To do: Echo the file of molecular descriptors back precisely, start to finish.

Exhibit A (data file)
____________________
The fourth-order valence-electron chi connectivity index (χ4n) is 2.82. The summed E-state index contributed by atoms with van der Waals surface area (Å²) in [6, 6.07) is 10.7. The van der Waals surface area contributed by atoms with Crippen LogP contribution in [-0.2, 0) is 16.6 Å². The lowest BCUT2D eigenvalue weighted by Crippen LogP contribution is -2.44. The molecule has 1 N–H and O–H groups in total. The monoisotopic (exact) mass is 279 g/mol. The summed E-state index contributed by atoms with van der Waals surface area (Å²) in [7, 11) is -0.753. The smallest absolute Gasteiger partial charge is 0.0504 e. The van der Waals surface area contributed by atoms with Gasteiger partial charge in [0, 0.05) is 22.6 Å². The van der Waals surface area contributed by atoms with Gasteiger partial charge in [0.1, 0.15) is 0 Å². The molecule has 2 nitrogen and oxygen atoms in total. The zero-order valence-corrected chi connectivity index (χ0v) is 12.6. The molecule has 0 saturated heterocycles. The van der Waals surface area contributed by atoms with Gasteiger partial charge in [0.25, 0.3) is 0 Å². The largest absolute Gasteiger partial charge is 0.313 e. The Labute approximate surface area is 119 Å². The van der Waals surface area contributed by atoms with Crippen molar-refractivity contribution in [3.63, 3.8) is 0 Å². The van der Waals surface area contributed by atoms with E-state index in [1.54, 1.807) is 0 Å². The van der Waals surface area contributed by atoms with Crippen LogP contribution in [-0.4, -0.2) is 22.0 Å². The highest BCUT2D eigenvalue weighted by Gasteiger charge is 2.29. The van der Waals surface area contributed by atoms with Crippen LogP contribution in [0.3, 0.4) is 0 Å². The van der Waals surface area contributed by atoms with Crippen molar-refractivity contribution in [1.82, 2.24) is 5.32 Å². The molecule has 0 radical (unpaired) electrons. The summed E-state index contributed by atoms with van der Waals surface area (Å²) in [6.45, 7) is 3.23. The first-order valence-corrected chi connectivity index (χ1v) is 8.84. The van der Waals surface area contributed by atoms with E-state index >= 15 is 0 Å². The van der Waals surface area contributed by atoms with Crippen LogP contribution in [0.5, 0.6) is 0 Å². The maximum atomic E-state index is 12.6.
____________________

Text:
The fourth-order valence-electron chi connectivity index (χ4n) is 2.82. The summed E-state index contributed by atoms with van der Waals surface area (Å²) in [6, 6.07) is 10.7. The van der Waals surface area contributed by atoms with Crippen LogP contribution in [-0.2, 0) is 16.6 Å². The lowest BCUT2D eigenvalue weighted by Crippen LogP contribution is -2.44. The molecule has 1 N–H and O–H groups in total. The monoisotopic (exact) mass is 279 g/mol. The summed E-state index contributed by atoms with van der Waals surface area (Å²) in [7, 11) is -0.753. The smallest absolute Gasteiger partial charge is 0.0504 e. The van der Waals surface area contributed by atoms with Gasteiger partial charge in [0, 0.05) is 22.6 Å². The van der Waals surface area contributed by atoms with Gasteiger partial charge in [0.1, 0.15) is 0 Å². The molecule has 2 nitrogen and oxygen atoms in total. The zero-order valence-corrected chi connectivity index (χ0v) is 12.6. The molecule has 0 saturated heterocycles. The van der Waals surface area contributed by atoms with Gasteiger partial charge in [0.25, 0.3) is 0 Å². The largest absolute Gasteiger partial charge is 0.313 e. The Labute approximate surface area is 119 Å². The van der Waals surface area contributed by atoms with Crippen molar-refractivity contribution in [3.63, 3.8) is 0 Å². The van der Waals surface area contributed by atoms with E-state index in [1.54, 1.807) is 0 Å². The van der Waals surface area contributed by atoms with Crippen LogP contribution in [-0.4, -0.2) is 22.0 Å². The highest BCUT2D eigenvalue weighted by Gasteiger charge is 2.29. The van der Waals surface area contributed by atoms with Crippen LogP contribution in [0.3, 0.4) is 0 Å². The van der Waals surface area contributed by atoms with Crippen molar-refractivity contribution in [1.82, 2.24) is 5.32 Å². The molecule has 0 radical (unpaired) electrons. The summed E-state index contributed by atoms with van der Waals surface area (Å²) in [6.45, 7) is 3.23. The first-order valence-corrected chi connectivity index (χ1v) is 8.84. The van der Waals surface area contributed by atoms with E-state index >= 15 is 0 Å². The van der Waals surface area contributed by atoms with Crippen LogP contribution in [0.5, 0.6) is 0 Å². The maximum atomic E-state index is 12.6.